By Ascend Integrated Media and Betsy Bair
Seven teams went head to head in Sunday’s hackathon at PCMA Convening Leaders 2019, where they worked to solve a business events industry challenge and then pitch their solution to a panel of judges. Team #knowthyself made up of Jennifer Braun, National Association of Realtors; Shira Brandt, Corinthian Events; Nabeel Hasany, Rotary International; Jessica Pearce, National Investment Center; and Indre Rutkauskaite, CIMGlobal, received the highest score. Each member of the team walked away with bragging rights, as well as seven new solutions for learning experience design, four to five friends for life, and an extra $200 in their pockets.
The challenge? “How might PCMA ensure sticky learning at the Education Conference in June 2019 to remain relevant and attract a diverse audience?”
This year’s winning idea from #knowthyself was the recommendation to introduce a quiz at registration time that determines attendees’ learning style preferences and helps organizers create and target more appropriate content.
PCMA’s popular pre-conference event is a one-of-a-kind experience in which attendees experience firsthand hackathon design strategies that they can implement at their own events as they actually participate in one. Forty business event strategists and professionals gathered at the kick-off party Saturday to meet their team members and learn the ins and outs of hacking a problem.
This event was so popular that it sold out when Convening Leaders registration opened in August, said Donna Kastner, founder of Retirepreneur, who co-facilitated with Jamie Murdock, vice president of sales for Experient. On Sunday, the teams worked intently in a five-hour workshop to develop their solutions. While teams refined their pitches, Kastner and Murdock held an open house for other Convening Leaders 2019 attendees to learn tips for hosting a successful hackathon and watch the teams pitch their solutions.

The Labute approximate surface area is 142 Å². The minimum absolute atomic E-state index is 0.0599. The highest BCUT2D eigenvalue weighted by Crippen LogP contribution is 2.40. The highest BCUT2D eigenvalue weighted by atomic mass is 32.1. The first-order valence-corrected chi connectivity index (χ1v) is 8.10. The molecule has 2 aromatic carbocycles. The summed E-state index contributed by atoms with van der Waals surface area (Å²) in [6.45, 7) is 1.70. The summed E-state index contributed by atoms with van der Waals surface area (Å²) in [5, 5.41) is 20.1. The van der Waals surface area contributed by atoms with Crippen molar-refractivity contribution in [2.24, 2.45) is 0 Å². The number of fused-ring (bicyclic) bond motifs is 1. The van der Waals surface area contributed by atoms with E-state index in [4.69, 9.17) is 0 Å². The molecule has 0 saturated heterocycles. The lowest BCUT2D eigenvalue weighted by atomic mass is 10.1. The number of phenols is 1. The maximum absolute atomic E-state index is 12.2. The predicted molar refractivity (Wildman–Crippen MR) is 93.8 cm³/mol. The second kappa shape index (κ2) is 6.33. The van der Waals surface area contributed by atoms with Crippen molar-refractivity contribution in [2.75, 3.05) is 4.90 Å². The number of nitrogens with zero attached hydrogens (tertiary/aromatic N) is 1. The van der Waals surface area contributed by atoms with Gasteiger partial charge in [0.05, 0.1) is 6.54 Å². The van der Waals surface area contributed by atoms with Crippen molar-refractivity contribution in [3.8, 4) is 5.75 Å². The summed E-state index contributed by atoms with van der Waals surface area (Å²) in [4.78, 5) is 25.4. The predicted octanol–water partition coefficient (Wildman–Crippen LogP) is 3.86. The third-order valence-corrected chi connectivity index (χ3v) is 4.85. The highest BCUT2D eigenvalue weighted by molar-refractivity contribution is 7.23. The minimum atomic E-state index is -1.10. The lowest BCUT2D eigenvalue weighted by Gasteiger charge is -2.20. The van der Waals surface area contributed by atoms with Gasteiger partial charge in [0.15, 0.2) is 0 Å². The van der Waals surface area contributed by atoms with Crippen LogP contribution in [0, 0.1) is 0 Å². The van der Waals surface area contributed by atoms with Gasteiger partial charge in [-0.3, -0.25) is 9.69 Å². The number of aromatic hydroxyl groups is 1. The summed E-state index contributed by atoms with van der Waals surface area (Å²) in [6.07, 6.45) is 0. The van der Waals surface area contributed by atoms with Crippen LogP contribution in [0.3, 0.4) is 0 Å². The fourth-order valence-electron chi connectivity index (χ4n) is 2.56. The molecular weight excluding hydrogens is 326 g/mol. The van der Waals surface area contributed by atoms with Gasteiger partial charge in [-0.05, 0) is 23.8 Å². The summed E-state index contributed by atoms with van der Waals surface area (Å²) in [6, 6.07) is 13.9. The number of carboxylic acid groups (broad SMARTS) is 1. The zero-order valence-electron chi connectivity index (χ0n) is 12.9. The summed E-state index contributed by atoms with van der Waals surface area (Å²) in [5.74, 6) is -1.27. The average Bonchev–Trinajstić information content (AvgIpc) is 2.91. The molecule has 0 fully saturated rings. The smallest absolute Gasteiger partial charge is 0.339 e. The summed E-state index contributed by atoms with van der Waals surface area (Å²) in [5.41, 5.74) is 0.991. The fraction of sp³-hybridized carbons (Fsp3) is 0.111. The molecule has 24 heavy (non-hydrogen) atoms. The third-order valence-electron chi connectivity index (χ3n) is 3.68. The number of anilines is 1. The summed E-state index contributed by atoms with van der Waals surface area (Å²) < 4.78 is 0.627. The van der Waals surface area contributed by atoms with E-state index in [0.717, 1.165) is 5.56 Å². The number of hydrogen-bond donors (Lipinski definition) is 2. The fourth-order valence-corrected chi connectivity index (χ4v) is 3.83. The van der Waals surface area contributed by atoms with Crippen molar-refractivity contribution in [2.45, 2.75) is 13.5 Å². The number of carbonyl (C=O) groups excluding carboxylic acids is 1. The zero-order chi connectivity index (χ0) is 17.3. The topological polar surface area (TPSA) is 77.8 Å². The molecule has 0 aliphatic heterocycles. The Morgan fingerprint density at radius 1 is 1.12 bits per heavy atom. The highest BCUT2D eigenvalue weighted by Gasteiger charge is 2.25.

“What makes this event so popular is the engaging learning experience,” Kara Brockman, PCMA education manager, said. “Attendees are curious about being a part of something new or different, and PCMA is always striving to deliver on that.”
Brockman emphasized the dual nature of the hackathon: Not only are the teams learning how a hackathon works so they can design one for their own organizations, but they’re solving a real issue in the business events industry — one that PCMA might use in the future.
Brockman served on the panel of judges, which also included hackathon veterans, Kelli Donahoe, director of sales and marketing, David L. Lawrence Convention Center, and Kirsten Olean, director of meetings, American Society for Microbiology. In fact, PCMA has implemented two ideas from last year’s Convening Leaders hackathon — one at last year’s Education Conference in Cleveland and one at this year’s Convening Leaders. The first — an “After-Chat” — provided the opportunity to speak more intimately and engage in a Q&A with education session presenters after their presentation. The second facilitated a new way of using attendee data.
Nuts and Bolts of a Hackathon
The secret to a successful hackathon is building diverse teams, and Kastner and Murdock assign teams ahead of time. From medical and conference planners to suppliers, experienced professionals, and those just starting their careers, every team member brings a unique perspective to the challenge at hand.
Teams hack away at the problem and offer a solution in just a few hours.
“Hackathons are a kind of beautiful chaos,” Murdock said. “It’s not so buttoned-up. That limited amount of time really gets your creative juices flowing. It’s a time for you to dream, think big, be innovative.”